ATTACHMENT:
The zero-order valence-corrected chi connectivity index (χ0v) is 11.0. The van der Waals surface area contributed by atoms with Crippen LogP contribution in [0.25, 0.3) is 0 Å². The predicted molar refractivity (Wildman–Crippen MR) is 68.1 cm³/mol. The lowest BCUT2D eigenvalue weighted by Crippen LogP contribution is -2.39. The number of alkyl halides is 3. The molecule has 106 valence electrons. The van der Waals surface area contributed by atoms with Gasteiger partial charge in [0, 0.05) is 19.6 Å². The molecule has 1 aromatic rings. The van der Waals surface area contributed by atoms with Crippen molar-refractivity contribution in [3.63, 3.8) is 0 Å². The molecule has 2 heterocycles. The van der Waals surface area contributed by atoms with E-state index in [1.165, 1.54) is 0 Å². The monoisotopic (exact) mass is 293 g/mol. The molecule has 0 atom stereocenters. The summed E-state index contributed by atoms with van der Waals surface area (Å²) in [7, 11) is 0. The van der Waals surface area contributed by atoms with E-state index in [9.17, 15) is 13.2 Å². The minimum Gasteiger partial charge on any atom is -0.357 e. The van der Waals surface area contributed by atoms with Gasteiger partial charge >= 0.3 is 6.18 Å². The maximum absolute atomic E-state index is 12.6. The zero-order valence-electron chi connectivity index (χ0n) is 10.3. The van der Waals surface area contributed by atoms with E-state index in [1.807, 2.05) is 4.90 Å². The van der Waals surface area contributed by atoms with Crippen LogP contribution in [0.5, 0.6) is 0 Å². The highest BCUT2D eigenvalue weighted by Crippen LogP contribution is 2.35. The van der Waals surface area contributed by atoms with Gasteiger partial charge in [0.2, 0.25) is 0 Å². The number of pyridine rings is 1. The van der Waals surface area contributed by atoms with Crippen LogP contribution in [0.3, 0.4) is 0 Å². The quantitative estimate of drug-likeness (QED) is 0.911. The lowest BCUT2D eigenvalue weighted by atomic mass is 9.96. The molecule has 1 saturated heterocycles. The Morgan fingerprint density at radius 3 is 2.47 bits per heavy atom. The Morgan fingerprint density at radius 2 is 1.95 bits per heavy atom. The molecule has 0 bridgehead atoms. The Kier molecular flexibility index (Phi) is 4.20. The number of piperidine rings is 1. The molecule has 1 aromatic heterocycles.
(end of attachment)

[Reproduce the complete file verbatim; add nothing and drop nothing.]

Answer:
The zero-order valence-corrected chi connectivity index (χ0v) is 11.0. The van der Waals surface area contributed by atoms with Crippen LogP contribution in [0.25, 0.3) is 0 Å². The predicted molar refractivity (Wildman–Crippen MR) is 68.1 cm³/mol. The lowest BCUT2D eigenvalue weighted by Crippen LogP contribution is -2.39. The number of alkyl halides is 3. The molecule has 106 valence electrons. The van der Waals surface area contributed by atoms with Gasteiger partial charge in [0, 0.05) is 19.6 Å². The molecule has 1 aromatic rings. The van der Waals surface area contributed by atoms with Crippen molar-refractivity contribution in [3.63, 3.8) is 0 Å². The molecule has 2 heterocycles. The van der Waals surface area contributed by atoms with E-state index in [1.165, 1.54) is 0 Å². The monoisotopic (exact) mass is 293 g/mol. The molecule has 0 atom stereocenters. The summed E-state index contributed by atoms with van der Waals surface area (Å²) in [7, 11) is 0. The van der Waals surface area contributed by atoms with E-state index in [9.17, 15) is 13.2 Å². The minimum Gasteiger partial charge on any atom is -0.357 e. The van der Waals surface area contributed by atoms with Gasteiger partial charge >= 0.3 is 6.18 Å². The maximum absolute atomic E-state index is 12.6. The zero-order valence-electron chi connectivity index (χ0n) is 10.3. The van der Waals surface area contributed by atoms with E-state index in [1.807, 2.05) is 4.90 Å². The van der Waals surface area contributed by atoms with Crippen LogP contribution in [0.5, 0.6) is 0 Å². The highest BCUT2D eigenvalue weighted by Crippen LogP contribution is 2.35. The van der Waals surface area contributed by atoms with Gasteiger partial charge in [0.2, 0.25) is 0 Å². The number of pyridine rings is 1. The van der Waals surface area contributed by atoms with Crippen LogP contribution in [0.3, 0.4) is 0 Å². The quantitative estimate of drug-likeness (QED) is 0.911. The lowest BCUT2D eigenvalue weighted by atomic mass is 9.96. The molecule has 1 saturated heterocycles. The Morgan fingerprint density at radius 3 is 2.47 bits per heavy atom. The Morgan fingerprint density at radius 2 is 1.95 bits per heavy atom. The molecule has 0 bridgehead atoms. The Kier molecular flexibility index (Phi) is 4.20. The number of piperidine rings is 1. The molecule has 1 aromatic heterocycles.